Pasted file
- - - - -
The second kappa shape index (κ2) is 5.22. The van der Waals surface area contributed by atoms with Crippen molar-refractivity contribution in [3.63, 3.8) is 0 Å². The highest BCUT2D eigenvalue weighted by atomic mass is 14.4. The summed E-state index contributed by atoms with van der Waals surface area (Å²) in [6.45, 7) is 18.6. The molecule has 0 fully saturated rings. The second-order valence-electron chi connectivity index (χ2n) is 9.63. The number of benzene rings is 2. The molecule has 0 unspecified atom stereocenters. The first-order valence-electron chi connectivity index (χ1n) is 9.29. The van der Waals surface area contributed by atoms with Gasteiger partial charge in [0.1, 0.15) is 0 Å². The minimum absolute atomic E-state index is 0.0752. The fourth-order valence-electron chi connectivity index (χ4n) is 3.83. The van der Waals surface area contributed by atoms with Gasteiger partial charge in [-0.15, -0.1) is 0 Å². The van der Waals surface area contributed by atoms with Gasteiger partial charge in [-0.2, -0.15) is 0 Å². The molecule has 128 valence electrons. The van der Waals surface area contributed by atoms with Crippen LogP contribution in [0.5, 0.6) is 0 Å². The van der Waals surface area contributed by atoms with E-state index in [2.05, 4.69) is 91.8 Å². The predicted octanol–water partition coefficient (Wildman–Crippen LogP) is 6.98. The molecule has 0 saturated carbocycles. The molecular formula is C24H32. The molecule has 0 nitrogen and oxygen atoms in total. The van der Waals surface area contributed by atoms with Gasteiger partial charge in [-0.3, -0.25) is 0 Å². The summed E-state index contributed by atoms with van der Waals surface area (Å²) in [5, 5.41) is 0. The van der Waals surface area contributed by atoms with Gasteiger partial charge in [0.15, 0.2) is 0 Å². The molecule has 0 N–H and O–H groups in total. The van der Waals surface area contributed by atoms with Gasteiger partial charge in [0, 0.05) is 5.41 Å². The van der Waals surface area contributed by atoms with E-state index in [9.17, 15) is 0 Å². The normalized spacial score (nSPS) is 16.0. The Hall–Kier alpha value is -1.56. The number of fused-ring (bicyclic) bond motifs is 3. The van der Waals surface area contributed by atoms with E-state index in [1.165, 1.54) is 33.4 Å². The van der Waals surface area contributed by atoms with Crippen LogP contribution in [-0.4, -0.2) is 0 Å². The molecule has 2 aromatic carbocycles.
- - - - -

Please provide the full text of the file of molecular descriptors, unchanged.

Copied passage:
The second kappa shape index (κ2) is 5.22. The van der Waals surface area contributed by atoms with Crippen molar-refractivity contribution in [3.63, 3.8) is 0 Å². The highest BCUT2D eigenvalue weighted by atomic mass is 14.4. The summed E-state index contributed by atoms with van der Waals surface area (Å²) in [6.45, 7) is 18.6. The molecule has 0 fully saturated rings. The second-order valence-electron chi connectivity index (χ2n) is 9.63. The number of benzene rings is 2. The molecule has 0 unspecified atom stereocenters. The first-order valence-electron chi connectivity index (χ1n) is 9.29. The van der Waals surface area contributed by atoms with Gasteiger partial charge in [0.1, 0.15) is 0 Å². The minimum absolute atomic E-state index is 0.0752. The fourth-order valence-electron chi connectivity index (χ4n) is 3.83. The van der Waals surface area contributed by atoms with Gasteiger partial charge in [-0.15, -0.1) is 0 Å². The van der Waals surface area contributed by atoms with Gasteiger partial charge in [-0.2, -0.15) is 0 Å². The molecule has 128 valence electrons. The van der Waals surface area contributed by atoms with Crippen LogP contribution in [0.5, 0.6) is 0 Å². The van der Waals surface area contributed by atoms with E-state index in [2.05, 4.69) is 91.8 Å². The predicted octanol–water partition coefficient (Wildman–Crippen LogP) is 6.98. The molecule has 0 saturated carbocycles. The molecular formula is C24H32. The molecule has 0 nitrogen and oxygen atoms in total. The van der Waals surface area contributed by atoms with Gasteiger partial charge in [-0.3, -0.25) is 0 Å². The summed E-state index contributed by atoms with van der Waals surface area (Å²) in [5, 5.41) is 0. The van der Waals surface area contributed by atoms with Gasteiger partial charge in [0.15, 0.2) is 0 Å². The molecule has 0 N–H and O–H groups in total. The van der Waals surface area contributed by atoms with Gasteiger partial charge in [0, 0.05) is 5.41 Å². The van der Waals surface area contributed by atoms with E-state index in [9.17, 15) is 0 Å². The normalized spacial score (nSPS) is 16.0. The Hall–Kier alpha value is -1.56. The number of fused-ring (bicyclic) bond motifs is 3. The van der Waals surface area contributed by atoms with E-state index in [1.165, 1.54) is 33.4 Å². The van der Waals surface area contributed by atoms with Crippen LogP contribution in [-0.4, -0.2) is 0 Å². The molecule has 2 aromatic carbocycles.